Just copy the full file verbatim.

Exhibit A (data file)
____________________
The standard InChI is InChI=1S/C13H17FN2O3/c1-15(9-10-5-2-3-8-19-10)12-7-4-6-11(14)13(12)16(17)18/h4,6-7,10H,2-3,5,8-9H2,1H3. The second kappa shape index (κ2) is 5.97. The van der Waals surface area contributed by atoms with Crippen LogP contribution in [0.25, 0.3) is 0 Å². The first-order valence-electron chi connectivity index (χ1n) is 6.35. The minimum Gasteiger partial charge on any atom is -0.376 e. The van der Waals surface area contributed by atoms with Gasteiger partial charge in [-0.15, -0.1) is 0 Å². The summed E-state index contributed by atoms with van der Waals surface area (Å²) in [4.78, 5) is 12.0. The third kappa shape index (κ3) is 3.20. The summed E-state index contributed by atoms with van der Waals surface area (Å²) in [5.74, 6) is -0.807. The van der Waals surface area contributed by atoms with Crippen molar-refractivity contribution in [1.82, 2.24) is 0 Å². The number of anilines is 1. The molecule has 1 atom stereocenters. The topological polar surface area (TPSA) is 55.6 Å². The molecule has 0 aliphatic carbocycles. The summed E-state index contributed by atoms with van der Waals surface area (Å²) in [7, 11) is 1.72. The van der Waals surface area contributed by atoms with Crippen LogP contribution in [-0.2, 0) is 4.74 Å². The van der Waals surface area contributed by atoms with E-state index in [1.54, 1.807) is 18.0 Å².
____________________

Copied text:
The standard InChI is InChI=1S/C13H17FN2O3/c1-15(9-10-5-2-3-8-19-10)12-7-4-6-11(14)13(12)16(17)18/h4,6-7,10H,2-3,5,8-9H2,1H3. The second kappa shape index (κ2) is 5.97. The van der Waals surface area contributed by atoms with Crippen LogP contribution in [0.25, 0.3) is 0 Å². The first-order valence-electron chi connectivity index (χ1n) is 6.35. The minimum Gasteiger partial charge on any atom is -0.376 e. The van der Waals surface area contributed by atoms with Gasteiger partial charge in [-0.15, -0.1) is 0 Å². The summed E-state index contributed by atoms with van der Waals surface area (Å²) in [4.78, 5) is 12.0. The third kappa shape index (κ3) is 3.20. The summed E-state index contributed by atoms with van der Waals surface area (Å²) in [5.74, 6) is -0.807. The van der Waals surface area contributed by atoms with Crippen molar-refractivity contribution in [1.82, 2.24) is 0 Å². The number of anilines is 1. The molecule has 1 atom stereocenters. The topological polar surface area (TPSA) is 55.6 Å². The molecule has 0 aliphatic carbocycles. The summed E-state index contributed by atoms with van der Waals surface area (Å²) in [7, 11) is 1.72. The van der Waals surface area contributed by atoms with Crippen LogP contribution in [-0.2, 0) is 4.74 Å². The van der Waals surface area contributed by atoms with E-state index in [1.54, 1.807) is 18.0 Å².